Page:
Global carbon dioxide (CO2) emissions from energy-related sources are projected to rise 0.6% per year from 2018 to 2050, according to the U.S. Energy Information Administration. The growth in energy-related CO2 emissions is expected to come from the group of countries outside the Organization for Economic Cooperation and Development (OECD).
Countries outside of the OECD have more population, a larger gross domestic product, more energy consumption and higher energy-related CO2 emissions compared with OECD countries. Growth rates for the previous data in non-OECD countries are higher than for OECD countries.
As the non-OECD countries grow, so does their demand for air conditioning, electronics, personal vehicles and other energy services, according to the EIA. These countries also have energy-intensive industries as energy-intensive industrial processes shift to them. Energy consumption in these countries is projected to rise by 1.6% annually from 2018 to 2050, while energy-related CO2 emissions are expected to increase by 1% per year.
Coal-related CO2 emissions in these countries, especially China, is expected to increase at the slowest rate among fossil fuels as natural gas replaces coal in power generation and in industrial sectors. Globally, China emits the most energy-related CO2 emissions, and it will continue to release the most through 2050. China is the single-largest emitter of coal-related CO2 emissions. India’s coal-related CO2 emissions are projected to rise by 2.8% annually from 2018 to 2050, and this is the highest expected rise of the eight countries in EIA’s projections.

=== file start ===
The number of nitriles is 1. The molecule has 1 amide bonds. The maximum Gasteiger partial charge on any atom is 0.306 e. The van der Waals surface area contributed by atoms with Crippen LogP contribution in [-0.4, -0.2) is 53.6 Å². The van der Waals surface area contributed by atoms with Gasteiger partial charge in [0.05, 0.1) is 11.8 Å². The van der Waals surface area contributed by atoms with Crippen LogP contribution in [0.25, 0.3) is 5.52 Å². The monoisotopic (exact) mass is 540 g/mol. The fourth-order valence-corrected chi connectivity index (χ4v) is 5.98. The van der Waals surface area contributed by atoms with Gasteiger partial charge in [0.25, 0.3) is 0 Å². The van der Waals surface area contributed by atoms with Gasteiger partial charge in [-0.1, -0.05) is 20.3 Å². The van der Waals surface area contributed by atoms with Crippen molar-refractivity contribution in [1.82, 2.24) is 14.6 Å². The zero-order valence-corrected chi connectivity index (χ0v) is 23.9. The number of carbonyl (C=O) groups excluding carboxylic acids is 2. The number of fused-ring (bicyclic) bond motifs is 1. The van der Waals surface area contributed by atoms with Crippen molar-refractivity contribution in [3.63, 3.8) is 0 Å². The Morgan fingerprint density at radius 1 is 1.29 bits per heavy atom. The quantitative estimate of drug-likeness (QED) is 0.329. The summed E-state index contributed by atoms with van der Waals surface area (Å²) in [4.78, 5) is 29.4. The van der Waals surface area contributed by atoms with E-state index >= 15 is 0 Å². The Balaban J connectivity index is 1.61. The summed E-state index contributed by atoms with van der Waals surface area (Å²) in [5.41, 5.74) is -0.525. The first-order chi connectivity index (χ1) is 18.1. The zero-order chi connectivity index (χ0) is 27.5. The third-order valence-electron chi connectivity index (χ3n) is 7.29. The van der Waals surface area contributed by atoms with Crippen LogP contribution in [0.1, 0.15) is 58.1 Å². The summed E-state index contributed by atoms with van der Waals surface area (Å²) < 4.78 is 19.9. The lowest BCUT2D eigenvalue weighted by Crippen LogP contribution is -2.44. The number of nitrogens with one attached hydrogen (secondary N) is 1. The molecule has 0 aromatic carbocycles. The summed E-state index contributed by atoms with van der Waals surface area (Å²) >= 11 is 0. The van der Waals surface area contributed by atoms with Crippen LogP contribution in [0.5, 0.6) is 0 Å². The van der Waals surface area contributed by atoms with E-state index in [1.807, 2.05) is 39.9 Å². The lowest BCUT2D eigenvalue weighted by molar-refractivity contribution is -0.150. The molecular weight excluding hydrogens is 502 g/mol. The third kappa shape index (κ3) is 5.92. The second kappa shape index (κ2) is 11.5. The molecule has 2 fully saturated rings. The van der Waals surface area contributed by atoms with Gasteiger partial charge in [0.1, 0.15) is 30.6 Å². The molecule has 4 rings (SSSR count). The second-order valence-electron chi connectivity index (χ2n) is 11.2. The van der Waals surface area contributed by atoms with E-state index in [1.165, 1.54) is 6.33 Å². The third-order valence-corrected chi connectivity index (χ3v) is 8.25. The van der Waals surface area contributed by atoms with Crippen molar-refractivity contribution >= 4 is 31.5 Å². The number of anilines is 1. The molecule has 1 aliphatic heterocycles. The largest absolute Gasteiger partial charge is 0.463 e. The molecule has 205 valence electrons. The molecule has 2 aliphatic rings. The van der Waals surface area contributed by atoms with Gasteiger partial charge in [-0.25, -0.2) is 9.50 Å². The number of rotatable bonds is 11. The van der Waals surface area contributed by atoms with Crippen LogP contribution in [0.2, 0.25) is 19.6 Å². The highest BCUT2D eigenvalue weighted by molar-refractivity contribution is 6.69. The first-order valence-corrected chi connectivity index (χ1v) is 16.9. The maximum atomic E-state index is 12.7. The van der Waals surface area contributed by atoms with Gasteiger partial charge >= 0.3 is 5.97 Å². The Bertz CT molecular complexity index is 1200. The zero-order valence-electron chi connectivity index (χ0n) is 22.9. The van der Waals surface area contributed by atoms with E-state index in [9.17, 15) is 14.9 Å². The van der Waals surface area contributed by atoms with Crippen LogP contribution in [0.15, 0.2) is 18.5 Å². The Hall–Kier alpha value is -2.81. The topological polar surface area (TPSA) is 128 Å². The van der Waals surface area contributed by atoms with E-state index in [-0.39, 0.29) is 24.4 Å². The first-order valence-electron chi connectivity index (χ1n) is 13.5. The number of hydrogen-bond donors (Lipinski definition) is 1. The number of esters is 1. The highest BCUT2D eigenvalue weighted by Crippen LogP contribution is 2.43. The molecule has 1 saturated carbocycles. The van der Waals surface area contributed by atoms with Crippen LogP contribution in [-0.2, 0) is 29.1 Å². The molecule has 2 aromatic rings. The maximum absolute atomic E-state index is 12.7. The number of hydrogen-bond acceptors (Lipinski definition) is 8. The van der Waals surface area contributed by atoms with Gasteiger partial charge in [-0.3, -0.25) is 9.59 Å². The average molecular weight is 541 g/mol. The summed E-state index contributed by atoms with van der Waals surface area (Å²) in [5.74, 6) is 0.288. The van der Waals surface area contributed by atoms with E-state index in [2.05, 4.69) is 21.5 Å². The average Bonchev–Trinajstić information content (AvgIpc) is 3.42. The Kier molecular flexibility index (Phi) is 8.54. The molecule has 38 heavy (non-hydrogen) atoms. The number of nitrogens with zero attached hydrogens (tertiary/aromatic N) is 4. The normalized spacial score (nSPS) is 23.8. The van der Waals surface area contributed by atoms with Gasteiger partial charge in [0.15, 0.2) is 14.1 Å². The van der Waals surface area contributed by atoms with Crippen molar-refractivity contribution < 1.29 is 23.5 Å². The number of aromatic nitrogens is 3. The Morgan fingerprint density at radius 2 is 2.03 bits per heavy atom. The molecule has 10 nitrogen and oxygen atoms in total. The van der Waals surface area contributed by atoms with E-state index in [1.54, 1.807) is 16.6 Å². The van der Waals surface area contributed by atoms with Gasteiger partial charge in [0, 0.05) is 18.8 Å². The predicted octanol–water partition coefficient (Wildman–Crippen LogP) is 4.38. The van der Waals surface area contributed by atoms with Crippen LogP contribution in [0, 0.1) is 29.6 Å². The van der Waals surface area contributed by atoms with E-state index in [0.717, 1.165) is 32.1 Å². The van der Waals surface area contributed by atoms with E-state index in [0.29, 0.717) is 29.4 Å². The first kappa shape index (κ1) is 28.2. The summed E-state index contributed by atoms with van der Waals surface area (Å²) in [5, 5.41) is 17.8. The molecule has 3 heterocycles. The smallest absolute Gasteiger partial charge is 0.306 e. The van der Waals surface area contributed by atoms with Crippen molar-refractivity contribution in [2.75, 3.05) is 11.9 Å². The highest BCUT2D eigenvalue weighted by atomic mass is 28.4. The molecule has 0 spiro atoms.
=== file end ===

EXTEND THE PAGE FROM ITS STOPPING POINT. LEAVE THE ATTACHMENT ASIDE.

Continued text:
Economic activity in OECD countries has become less energy intensive as these economies shift from energy-intensive manufacturing to less energy-intensive manufacturing and commercial services. Energy-related CO2 emissions in these countries is expected to fall by 0.2% from 2018 to 2050. CO2 emissions from petroleum liquids and coal consumption are projected to fall as emissions from natural gas consumption rises.
Among OECD countries, the United States is projected to release the most energy-related CO2 emissions, and among all countries, the United States is expected to have the largest amount of natural gas-related emissions through 2050. Petroleum liquids-related CO2 emissions from the United States and China, which are the top emitters of petroleum liquids-related CO2 emissions, are expected to be similar over the period.
Per capita, OECD countries emit more energy-related CO2 than non-OECD countries. OECD countries emit about 9.5 metric tons per person, while non-OECD countries emit 3.6 metric tons per person. The gap between the countries is narrowing, and by 2050, OECD countries will emit 8.2 metric tons per person, while non-OECD countries emit 3.8 metric tons per person.
Also, global energy intensities and carbon intensities are expected to continue to fall. By 2032, non-OECD countries are projected to be less energy intensive than OECD countries. This means that non-OECD countries will use less energy to generate economic activity. However, non-OECD countries are projected to remain more carbon intensive than OECD countries through 2050. This means non-OECD countries will produce more CO2 emissions per unit of energy consumed. The differences in energy and carbon intensities reflect the different mix of fuels used to provide energy in the groups of countries. By 2050, non-OECD countries are projected to be about as carbon intensive as OECD countries are now.